Portland took their final lead of the game at 115-114 on two Damian Lillard free throws with 3:15 remaining. For the remainder of the game, the Clippers held the Blazers to 1-8 shooting with the one make being an offensive rebound put back by Aldridge. Of the seven misses, four were deep three point attempts, and all were hotly contested -- by any definition, they were bad shots, which is why they missed them.

The Clippers also forced a turnover in that sequence, and it was probably the most important play of the game. With the Clippers ahead by one and having just squandered an opportunity to stretch the lead to three when Paul missed a pair of free throws, Paul redeemed himself by pressuring Lillard into mishandling the ball. With the ball loose on the ground, Paul dug it out, and kicked it ahead to a running DeAndre Jordan. The last two Clippers you would want handling the ball on a fast break with the game on the line would be Jordan and Matt Barnes, but they executed flawlessly: Jordan took one dribble before getting the ball to Barnes, who immediately lobbed it back up to the rim where Jordan flushed it for a three point lead with 84 seconds remaining.

The Clippers final 18 points of the game, scored over the final 6:26, consisted of two Jordan dunks, two Blake Griffin layups, one Jamal Crawford layup, two short jumpers in the lane by Paul, and four free throws. Oh, and Paul missed those two free throws also. That's exclusively points in the paint and free throws, while Portland was getting contested jumpers. They're an amazing jump-shooting team -- but in the end it's just a difficult way to win games.

The Clippers were led by the ever-improving Griffin, who scored 36 points on 13-21 from the field and 10-12 from the line. He also led the team with 10 rebounds. Crawford, starting in place of Redick, had another strong game with 25 points, and Paul, in just his second game back after missing 18 games with a separated shoulder, seemed as sharp as ever, with 20 points on 10-15 field goals while handing out 12 assists and coming up with three steals. For the Blazers, Aldridge finished with 25 and Lillard had 21. Lillard battled foul trouble all game and was limited to just 31 minutes, and he also turned the ball over six times as Paul once again won the battle at point guard.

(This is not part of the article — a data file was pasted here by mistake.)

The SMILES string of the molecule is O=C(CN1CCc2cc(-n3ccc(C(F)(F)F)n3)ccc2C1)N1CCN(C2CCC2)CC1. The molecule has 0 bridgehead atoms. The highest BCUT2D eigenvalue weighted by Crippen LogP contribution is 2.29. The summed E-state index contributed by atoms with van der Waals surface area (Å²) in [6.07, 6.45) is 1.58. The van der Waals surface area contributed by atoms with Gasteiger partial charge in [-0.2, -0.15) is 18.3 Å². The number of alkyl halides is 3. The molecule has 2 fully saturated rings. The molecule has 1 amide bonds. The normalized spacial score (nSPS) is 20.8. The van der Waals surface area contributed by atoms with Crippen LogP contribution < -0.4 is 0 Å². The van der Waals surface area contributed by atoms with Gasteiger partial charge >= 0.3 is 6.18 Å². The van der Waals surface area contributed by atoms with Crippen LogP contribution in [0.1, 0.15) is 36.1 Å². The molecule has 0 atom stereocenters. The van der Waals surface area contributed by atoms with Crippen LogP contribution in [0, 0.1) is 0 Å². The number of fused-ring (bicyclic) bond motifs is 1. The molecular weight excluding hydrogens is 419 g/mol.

With the win, the Clippers pull essentially even with the Blazers in a three way tie for third place in the Western Conference along with the red-hot Houston Rockets. Technically, the Clippers are currently in fifth place, 0.6 percentage points behind both Houston and Portland. But in a virtual tie for third, just two games out of second, after having their starting guards miss 44 player games in the first two-thirds of the season, is a very good place for the Clippers to be -- especially if the team can finally get back to full health next week after the All Star break.

I wouldn't say that the Clippers are exactly where they want to be heading into the break, but in context, it's pretty close. If you take yourself back to six weeks ago when Paul was first injured, it is actually difficult to imagine a better outcome heading into the All Star break. They're in the thick of the race for the top seeds in the playoffs, with Paul back as good as new and a fully healthy roster on the immediate horizon. There is ample reason to suspect that they can close the season as strong as any team in the league.

Can we just skip All Star Weekend and get on with the season already?